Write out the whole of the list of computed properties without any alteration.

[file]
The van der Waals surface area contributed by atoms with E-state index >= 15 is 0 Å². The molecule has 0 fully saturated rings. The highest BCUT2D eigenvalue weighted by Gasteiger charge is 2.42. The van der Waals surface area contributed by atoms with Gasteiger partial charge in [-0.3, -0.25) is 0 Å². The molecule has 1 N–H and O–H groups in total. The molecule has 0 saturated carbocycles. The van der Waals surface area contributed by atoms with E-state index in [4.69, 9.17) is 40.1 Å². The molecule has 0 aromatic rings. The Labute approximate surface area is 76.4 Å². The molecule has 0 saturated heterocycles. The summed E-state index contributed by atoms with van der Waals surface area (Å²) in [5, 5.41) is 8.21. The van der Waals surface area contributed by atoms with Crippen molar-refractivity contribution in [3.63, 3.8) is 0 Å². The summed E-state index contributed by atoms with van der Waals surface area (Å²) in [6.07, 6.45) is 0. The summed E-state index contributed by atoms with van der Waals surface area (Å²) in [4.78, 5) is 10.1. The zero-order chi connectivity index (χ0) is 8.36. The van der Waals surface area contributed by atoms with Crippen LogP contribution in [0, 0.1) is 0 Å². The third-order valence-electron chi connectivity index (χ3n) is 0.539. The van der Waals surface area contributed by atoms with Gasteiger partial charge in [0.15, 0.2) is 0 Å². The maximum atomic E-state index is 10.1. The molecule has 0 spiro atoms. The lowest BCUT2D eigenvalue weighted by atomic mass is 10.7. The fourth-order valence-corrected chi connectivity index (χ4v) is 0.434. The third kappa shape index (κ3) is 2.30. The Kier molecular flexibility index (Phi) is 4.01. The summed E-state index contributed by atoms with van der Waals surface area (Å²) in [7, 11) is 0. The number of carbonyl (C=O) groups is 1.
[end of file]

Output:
The van der Waals surface area contributed by atoms with E-state index >= 15 is 0 Å². The molecule has 0 fully saturated rings. The highest BCUT2D eigenvalue weighted by Gasteiger charge is 2.42. The van der Waals surface area contributed by atoms with Gasteiger partial charge in [-0.3, -0.25) is 0 Å². The molecule has 1 N–H and O–H groups in total. The molecule has 0 saturated carbocycles. The van der Waals surface area contributed by atoms with E-state index in [4.69, 9.17) is 40.1 Å². The molecule has 0 aromatic rings. The Labute approximate surface area is 76.4 Å². The molecule has 0 saturated heterocycles. The summed E-state index contributed by atoms with van der Waals surface area (Å²) in [5, 5.41) is 8.21. The van der Waals surface area contributed by atoms with Crippen molar-refractivity contribution in [3.63, 3.8) is 0 Å². The summed E-state index contributed by atoms with van der Waals surface area (Å²) in [6.07, 6.45) is 0. The summed E-state index contributed by atoms with van der Waals surface area (Å²) in [4.78, 5) is 10.1. The zero-order chi connectivity index (χ0) is 8.36. The van der Waals surface area contributed by atoms with Crippen LogP contribution in [0, 0.1) is 0 Å². The third-order valence-electron chi connectivity index (χ3n) is 0.539. The van der Waals surface area contributed by atoms with Gasteiger partial charge in [0.15, 0.2) is 0 Å². The maximum atomic E-state index is 10.1. The molecule has 0 spiro atoms. The lowest BCUT2D eigenvalue weighted by atomic mass is 10.7. The fourth-order valence-corrected chi connectivity index (χ4v) is 0.434. The third kappa shape index (κ3) is 2.30. The Kier molecular flexibility index (Phi) is 4.01. The summed E-state index contributed by atoms with van der Waals surface area (Å²) in [7, 11) is 0. The number of carbonyl (C=O) groups is 1.